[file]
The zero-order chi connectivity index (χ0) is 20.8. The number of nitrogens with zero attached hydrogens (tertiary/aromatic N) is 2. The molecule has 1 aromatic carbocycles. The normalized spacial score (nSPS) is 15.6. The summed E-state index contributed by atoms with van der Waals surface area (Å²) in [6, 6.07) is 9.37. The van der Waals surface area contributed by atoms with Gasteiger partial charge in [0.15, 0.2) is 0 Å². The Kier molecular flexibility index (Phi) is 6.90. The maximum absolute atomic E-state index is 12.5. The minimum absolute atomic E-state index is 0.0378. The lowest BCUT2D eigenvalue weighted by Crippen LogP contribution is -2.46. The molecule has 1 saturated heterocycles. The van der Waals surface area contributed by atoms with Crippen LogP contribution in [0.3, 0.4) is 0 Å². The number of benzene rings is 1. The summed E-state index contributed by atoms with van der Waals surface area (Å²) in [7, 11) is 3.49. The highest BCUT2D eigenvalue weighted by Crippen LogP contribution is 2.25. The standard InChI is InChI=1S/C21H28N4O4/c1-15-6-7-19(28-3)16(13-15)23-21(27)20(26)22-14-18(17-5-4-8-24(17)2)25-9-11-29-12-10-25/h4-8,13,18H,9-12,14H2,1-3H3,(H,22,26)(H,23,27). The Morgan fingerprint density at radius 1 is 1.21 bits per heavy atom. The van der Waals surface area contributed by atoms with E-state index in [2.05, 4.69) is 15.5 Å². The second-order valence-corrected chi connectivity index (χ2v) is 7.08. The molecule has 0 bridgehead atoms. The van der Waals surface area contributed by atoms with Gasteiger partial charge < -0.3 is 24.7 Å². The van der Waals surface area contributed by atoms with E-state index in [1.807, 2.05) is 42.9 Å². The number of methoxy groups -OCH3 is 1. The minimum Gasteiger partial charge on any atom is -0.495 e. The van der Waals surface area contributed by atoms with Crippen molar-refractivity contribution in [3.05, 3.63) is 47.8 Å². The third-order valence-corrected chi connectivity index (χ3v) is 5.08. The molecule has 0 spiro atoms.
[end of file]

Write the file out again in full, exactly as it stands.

The zero-order chi connectivity index (χ0) is 20.8. The number of nitrogens with zero attached hydrogens (tertiary/aromatic N) is 2. The molecule has 1 aromatic carbocycles. The normalized spacial score (nSPS) is 15.6. The summed E-state index contributed by atoms with van der Waals surface area (Å²) in [6, 6.07) is 9.37. The van der Waals surface area contributed by atoms with Gasteiger partial charge in [0.15, 0.2) is 0 Å². The Kier molecular flexibility index (Phi) is 6.90. The maximum absolute atomic E-state index is 12.5. The minimum absolute atomic E-state index is 0.0378. The lowest BCUT2D eigenvalue weighted by Crippen LogP contribution is -2.46. The molecule has 1 saturated heterocycles. The van der Waals surface area contributed by atoms with Crippen LogP contribution in [0.3, 0.4) is 0 Å². The number of benzene rings is 1. The summed E-state index contributed by atoms with van der Waals surface area (Å²) in [7, 11) is 3.49. The highest BCUT2D eigenvalue weighted by Crippen LogP contribution is 2.25. The standard InChI is InChI=1S/C21H28N4O4/c1-15-6-7-19(28-3)16(13-15)23-21(27)20(26)22-14-18(17-5-4-8-24(17)2)25-9-11-29-12-10-25/h4-8,13,18H,9-12,14H2,1-3H3,(H,22,26)(H,23,27). The Morgan fingerprint density at radius 1 is 1.21 bits per heavy atom. The van der Waals surface area contributed by atoms with E-state index in [2.05, 4.69) is 15.5 Å². The second-order valence-corrected chi connectivity index (χ2v) is 7.08. The molecule has 0 bridgehead atoms. The van der Waals surface area contributed by atoms with Gasteiger partial charge < -0.3 is 24.7 Å². The van der Waals surface area contributed by atoms with E-state index in [1.807, 2.05) is 42.9 Å². The number of methoxy groups -OCH3 is 1. The minimum Gasteiger partial charge on any atom is -0.495 e. The van der Waals surface area contributed by atoms with Crippen molar-refractivity contribution in [3.05, 3.63) is 47.8 Å². The third-order valence-corrected chi connectivity index (χ3v) is 5.08. The molecule has 0 spiro atoms.